Ngozi Okonjo-Iweala is the former finance minister of Nigeria and board chair of GAVI, the Vaccine Alliance, and a candidate for WTO Director General.
The world will not be rid of Covid-19 until we have a safe and effective vaccine available to everyone. We will not recover from the far-reaching economic impact of the pandemic without a new social compact between governments and citizens based on transparent, accountable and trustworthy governance.
Every day that the crisis continues, the value of more open government becomes clearer. Getting medical equipment, and eventually vaccines, to those that need them most poses a major governance challenge. Already, many countries are battling price gouging, collapsing supply chains and even corruption in the procurement of supplies, including personal protective equipment. Out of desperation, governments have contracted with suppliers who have no track record of delivering the equipment they need. Too often those suppliers have failed.
The only way to make emergency procurement fast and efficient is to do it in the open by publishing all tenders and all contracts. That’s what Ukraine’s open contracting system aims to do: Civil society groups have monitored the prices of surgical masks over the past several weeks and called attention to potential price gouging.
Paraguay and Colombia have taken similar approaches by publishing emergency contracts as open data, which independent groups use to track price differences for Covid-19 supplies. As research toward a vaccine intensifies, the international community’s new Access to Covid-19 Tools Accelerator (ACT) initiative is designed to take a similarly open approach to pursuing diagnostics, therapeutics and treatments.
This openness should extend to the emergency budgets that have been established to fund healthcare systems and economic stimulus packages. Even in normal times, finance ministries need to publish their budgets in a way that encourages accountability and citizen engagement. Right now, it is even more important to reassure taxpayers that funds are being spent on the right priorities.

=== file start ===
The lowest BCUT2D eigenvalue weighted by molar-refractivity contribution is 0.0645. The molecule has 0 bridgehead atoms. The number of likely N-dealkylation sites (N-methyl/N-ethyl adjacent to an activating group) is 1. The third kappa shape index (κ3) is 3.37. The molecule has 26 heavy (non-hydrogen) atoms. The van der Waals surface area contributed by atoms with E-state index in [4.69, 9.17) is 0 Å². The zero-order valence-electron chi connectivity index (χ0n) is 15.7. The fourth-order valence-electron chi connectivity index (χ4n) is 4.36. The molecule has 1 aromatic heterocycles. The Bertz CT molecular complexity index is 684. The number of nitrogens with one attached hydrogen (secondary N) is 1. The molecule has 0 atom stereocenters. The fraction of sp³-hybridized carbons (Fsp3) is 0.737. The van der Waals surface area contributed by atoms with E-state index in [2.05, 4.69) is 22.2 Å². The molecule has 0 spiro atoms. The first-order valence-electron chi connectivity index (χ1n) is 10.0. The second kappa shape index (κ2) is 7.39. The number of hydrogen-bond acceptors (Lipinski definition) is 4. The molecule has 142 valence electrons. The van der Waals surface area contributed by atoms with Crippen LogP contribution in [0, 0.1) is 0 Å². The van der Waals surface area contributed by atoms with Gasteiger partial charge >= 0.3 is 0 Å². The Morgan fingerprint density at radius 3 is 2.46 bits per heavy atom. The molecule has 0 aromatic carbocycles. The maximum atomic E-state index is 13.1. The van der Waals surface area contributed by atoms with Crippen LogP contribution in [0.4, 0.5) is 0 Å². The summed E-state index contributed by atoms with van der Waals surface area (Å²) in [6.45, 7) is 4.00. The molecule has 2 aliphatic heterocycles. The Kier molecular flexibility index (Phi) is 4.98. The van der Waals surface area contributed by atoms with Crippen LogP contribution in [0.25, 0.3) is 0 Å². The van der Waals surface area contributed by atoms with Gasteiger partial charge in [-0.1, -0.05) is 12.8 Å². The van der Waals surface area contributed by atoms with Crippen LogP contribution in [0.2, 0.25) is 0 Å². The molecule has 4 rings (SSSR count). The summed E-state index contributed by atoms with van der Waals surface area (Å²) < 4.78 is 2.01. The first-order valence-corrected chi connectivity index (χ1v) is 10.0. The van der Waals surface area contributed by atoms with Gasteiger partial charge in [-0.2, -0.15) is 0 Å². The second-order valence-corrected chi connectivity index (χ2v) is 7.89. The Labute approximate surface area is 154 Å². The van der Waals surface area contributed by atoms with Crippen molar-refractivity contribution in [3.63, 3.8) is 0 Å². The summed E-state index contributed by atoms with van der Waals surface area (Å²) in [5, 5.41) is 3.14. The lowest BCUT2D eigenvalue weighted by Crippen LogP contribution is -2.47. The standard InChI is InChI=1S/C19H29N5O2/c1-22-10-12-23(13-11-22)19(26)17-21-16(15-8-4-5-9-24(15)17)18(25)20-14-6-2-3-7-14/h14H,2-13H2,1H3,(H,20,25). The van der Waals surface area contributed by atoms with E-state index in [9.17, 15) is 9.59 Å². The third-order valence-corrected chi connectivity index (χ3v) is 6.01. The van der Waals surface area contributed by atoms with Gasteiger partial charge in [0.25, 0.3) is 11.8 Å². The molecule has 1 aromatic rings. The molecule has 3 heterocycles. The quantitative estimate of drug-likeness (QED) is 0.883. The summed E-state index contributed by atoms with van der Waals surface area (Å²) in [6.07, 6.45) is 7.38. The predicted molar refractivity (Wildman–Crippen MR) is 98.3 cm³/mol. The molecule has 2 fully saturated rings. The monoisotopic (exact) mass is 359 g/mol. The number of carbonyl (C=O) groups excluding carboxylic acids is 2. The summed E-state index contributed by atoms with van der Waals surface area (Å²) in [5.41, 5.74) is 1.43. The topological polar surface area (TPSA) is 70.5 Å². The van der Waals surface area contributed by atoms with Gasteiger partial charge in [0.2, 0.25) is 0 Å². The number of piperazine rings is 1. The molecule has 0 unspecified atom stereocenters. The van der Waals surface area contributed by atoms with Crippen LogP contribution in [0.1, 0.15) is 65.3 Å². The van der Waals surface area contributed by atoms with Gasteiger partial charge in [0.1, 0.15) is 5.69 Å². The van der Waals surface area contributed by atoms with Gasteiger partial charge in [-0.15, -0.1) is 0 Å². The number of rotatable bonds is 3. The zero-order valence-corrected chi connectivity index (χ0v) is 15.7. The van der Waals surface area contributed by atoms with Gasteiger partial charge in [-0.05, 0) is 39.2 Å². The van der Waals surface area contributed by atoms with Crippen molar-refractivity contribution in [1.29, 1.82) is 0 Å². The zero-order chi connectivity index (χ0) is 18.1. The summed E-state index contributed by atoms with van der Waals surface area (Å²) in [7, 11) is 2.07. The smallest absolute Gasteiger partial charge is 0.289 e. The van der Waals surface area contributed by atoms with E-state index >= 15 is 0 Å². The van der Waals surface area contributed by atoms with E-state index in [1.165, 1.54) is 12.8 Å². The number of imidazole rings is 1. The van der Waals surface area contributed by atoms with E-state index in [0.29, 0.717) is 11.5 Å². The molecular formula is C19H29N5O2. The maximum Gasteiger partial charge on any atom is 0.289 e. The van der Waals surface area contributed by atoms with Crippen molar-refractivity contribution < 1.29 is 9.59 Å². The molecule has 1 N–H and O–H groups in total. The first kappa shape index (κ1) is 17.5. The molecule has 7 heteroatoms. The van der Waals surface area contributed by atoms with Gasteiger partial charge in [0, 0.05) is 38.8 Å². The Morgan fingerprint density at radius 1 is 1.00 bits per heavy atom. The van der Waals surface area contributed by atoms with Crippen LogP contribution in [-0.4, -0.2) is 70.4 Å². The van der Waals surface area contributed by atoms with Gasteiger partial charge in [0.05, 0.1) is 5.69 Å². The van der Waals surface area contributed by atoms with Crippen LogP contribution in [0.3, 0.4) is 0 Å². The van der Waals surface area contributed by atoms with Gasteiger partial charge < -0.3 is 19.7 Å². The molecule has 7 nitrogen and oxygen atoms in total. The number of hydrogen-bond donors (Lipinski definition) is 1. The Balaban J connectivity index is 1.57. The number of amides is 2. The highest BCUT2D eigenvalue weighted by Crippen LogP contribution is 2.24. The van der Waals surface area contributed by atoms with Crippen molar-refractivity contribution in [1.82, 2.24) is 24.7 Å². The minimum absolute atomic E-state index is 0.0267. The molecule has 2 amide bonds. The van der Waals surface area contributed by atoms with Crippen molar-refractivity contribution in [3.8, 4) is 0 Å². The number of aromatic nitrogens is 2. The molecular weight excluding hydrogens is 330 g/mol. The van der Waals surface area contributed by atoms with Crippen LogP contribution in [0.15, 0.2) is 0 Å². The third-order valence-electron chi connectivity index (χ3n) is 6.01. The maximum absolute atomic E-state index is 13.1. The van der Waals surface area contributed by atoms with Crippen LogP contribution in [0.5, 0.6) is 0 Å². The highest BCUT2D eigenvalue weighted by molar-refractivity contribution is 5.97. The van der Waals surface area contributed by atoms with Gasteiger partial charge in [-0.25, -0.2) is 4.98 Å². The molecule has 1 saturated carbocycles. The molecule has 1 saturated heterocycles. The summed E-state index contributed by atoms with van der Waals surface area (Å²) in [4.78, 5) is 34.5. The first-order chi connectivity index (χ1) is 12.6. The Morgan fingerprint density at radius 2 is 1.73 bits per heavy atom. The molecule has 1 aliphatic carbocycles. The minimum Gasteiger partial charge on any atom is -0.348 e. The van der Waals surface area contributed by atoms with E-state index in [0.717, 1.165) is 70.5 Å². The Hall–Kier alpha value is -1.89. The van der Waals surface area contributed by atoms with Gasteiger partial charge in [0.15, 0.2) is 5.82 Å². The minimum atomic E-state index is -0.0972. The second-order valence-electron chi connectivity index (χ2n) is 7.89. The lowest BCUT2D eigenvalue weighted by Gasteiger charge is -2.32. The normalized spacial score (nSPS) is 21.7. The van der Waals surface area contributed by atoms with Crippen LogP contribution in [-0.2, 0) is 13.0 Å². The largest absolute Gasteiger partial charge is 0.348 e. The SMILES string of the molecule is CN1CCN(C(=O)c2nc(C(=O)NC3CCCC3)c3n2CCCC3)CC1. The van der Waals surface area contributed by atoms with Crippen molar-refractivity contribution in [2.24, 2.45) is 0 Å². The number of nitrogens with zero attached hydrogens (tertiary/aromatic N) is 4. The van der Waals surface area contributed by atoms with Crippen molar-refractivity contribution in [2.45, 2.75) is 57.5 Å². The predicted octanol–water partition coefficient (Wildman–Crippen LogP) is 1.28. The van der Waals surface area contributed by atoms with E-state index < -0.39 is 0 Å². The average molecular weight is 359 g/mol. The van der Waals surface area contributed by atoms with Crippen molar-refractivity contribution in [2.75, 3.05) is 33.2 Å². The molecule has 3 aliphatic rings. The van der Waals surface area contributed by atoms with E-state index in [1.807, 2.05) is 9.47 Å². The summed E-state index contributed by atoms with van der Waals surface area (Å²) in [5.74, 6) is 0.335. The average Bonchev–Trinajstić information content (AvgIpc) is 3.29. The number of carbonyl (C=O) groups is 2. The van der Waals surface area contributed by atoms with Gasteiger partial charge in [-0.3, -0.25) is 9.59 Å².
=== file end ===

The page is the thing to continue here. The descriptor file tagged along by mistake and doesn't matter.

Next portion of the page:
Policymakers should look to South Africa, a world leader on open budgets and audits, where the VulekaMali portal enables easy analysis of budget data. Countries such as Denmark, France, Belgium, Canada and Poland that go the extra mile, including by denying taxpayer-funded support to companies based in tax havens, should also be applauded. Companies receiving funds should not be anonymous or avoid their social obligations.
Opening up procurement and budgets can only have the desired effect if citizens and civil society are empowered to follow the money. Journalists in several countries have already used freedom of information legislation and investigative reporting to shine a light on unfulfilled medical-equipment contracts with dubious, newly formed companies.
This is only possible if freedom of speech, civil liberties and civic space are protected. In some countries, Covid-19 is being used as a cover to crack down on civil society and erode democratic freedoms. This is short-sighted and will ultimately further undermine the trust of citizens in their governments, which is critical in times of crisis.
While such reforms will not be easy to implement, they will save lives in the short-term and build stronger societies in the long-term. During my tenure as Nigerian finance minister, we worked hard in a difficult governance environment to open up information and tackle corruption. Though it was not easy, we saved billions of dollars that were channeled to other priorities.
At a time when many governments are rapidly mobilizing financial resources from their own budgets, international markets and donors, it is vital that funds are not wasted. Working in an open way will build trust with citizens and lenders, and it will ensure money reaches the neediest.
The time to act is now. Through the nearly decade-old Open Government Partnership, reformers in civil society and governments are already pioneering such open approaches to response and recovery. When this pandemic is brought to an end, one legacy should be an expectation for more open government that makes better decisions, uses resources more wisely and puts citizens first.
This column does not necessarily reflect the opinion of the editorial board or Bloomberg LP and its owners.
To read the original posting, click here